Soybean harvest is catching up as the gap between current harvest progress and the five-year average begins to shrink. Farmers across the Corn Belt have reported significant soybean harvest progress and above average yields. Corn continues to lag, mainly because the corn in the field is still too wet to harvest. On average, farmers have been reporting corn moisture contents between 22-27%, well above the optimal 15%. The six to ten day forecasts are predicting drier weather in major corn growing regions, which should help dry the corn down.
The USDA estimated the corn harvested at 31%, a 7% increase from last week, but 22% behind the five-year average. Analysts estimated corn harvest at 31% ahead of today’s report. Of the top five corn producing states, Iowa and Minnesota remain the furthest behind their five-year average at 34% and 31%, respectively. ...continue reading →
The rural economy continues to be lead downward by stubbornly low grain prices. Along with the rural economy, the farmland price index has fallen significantly. Low grain prices have led to decreased farm incomes which have stunted sales expectations for farm implements.
The Rural Mainstreet Index (RMI), an index which ranges from 0 to 100 with 50.0 representing growth neutral, decreased to 43.4 from 48.2 in September, the lowest level since February 2010. The expected decline in farm income, due to lower grain prices, is weighing heavily on agriculture dependent areas. ...continue reading →
Corn sales exploded due to low corn prices and expectations of a record crop in the October World Agriculture Supply and Demand Estimates. Soybean and wheat sales also increased. Soybean exports continued their torrent rise increasing for the sixth consecutive week, their highest level since February. Corn and wheat exports decreased from last week.
Harvest has continued to fall behind the five-year average for corn, soybean, and wheat providing some price relief. The six to ten day forecast is reporting dry weather across the Corn Belt, which should provide farmers with their best opportunity to progress harvest thus far in October. ...continue reading →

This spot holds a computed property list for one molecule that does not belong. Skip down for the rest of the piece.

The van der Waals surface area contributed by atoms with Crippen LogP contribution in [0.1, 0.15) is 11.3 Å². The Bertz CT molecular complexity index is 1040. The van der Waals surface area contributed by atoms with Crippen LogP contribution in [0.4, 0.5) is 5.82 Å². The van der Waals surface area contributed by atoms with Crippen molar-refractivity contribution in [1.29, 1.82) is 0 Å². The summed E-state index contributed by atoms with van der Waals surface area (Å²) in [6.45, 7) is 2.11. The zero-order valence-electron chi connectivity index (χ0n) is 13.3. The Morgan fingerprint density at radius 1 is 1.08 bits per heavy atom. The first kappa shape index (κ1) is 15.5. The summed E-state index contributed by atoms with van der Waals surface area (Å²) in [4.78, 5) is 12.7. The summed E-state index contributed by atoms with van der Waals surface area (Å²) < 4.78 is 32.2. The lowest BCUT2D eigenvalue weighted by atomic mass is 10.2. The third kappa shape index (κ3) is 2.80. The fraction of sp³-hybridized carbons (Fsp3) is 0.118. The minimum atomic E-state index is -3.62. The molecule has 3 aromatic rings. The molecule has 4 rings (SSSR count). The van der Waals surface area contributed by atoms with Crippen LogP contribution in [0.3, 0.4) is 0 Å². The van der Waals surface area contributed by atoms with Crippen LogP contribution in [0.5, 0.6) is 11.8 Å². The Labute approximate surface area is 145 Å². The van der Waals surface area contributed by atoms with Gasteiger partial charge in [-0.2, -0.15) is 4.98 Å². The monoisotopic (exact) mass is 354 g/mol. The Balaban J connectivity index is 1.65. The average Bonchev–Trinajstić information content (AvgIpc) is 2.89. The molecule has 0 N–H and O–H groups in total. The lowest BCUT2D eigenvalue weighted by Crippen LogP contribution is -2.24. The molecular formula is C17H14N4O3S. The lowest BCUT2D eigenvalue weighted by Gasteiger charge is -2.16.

Have you ever wondered what soybean harvest looks like from the combines point-of-view? Below is an amazing video taken by Matt Boucher of Boucher Farms in North Central Illinois. With a Go-Pro camera mounted to the cutter bar of the combine, the video gives an inside look to how a combine removes soybeans from a field. For more of Matt’s videos visit his YouTube channel:
(Reuters) With the world population rising, demographers are grappling with one of the most pressing issues of the century - will there be enough food for an extra two to four billion people?
Projections of global population growth vary widely with the United Nations last month forecasting numbers rising to 9.6 billion in 2050 and around 10.9 billion by the end of the century from 7.2 billion currently.
That is about 1.5 billion more people than another estimate calculated by the International Institute for Applied Systems Analysis (IIASA), a Vienna-based research organisation, which predicts a world population peak of 9.4 billion in 2070.
The Food and Agriculture Organisation of the United Nations (FAO) estimates that 60 percent more food is needed to feed a world population of nine billion people. ...continue reading →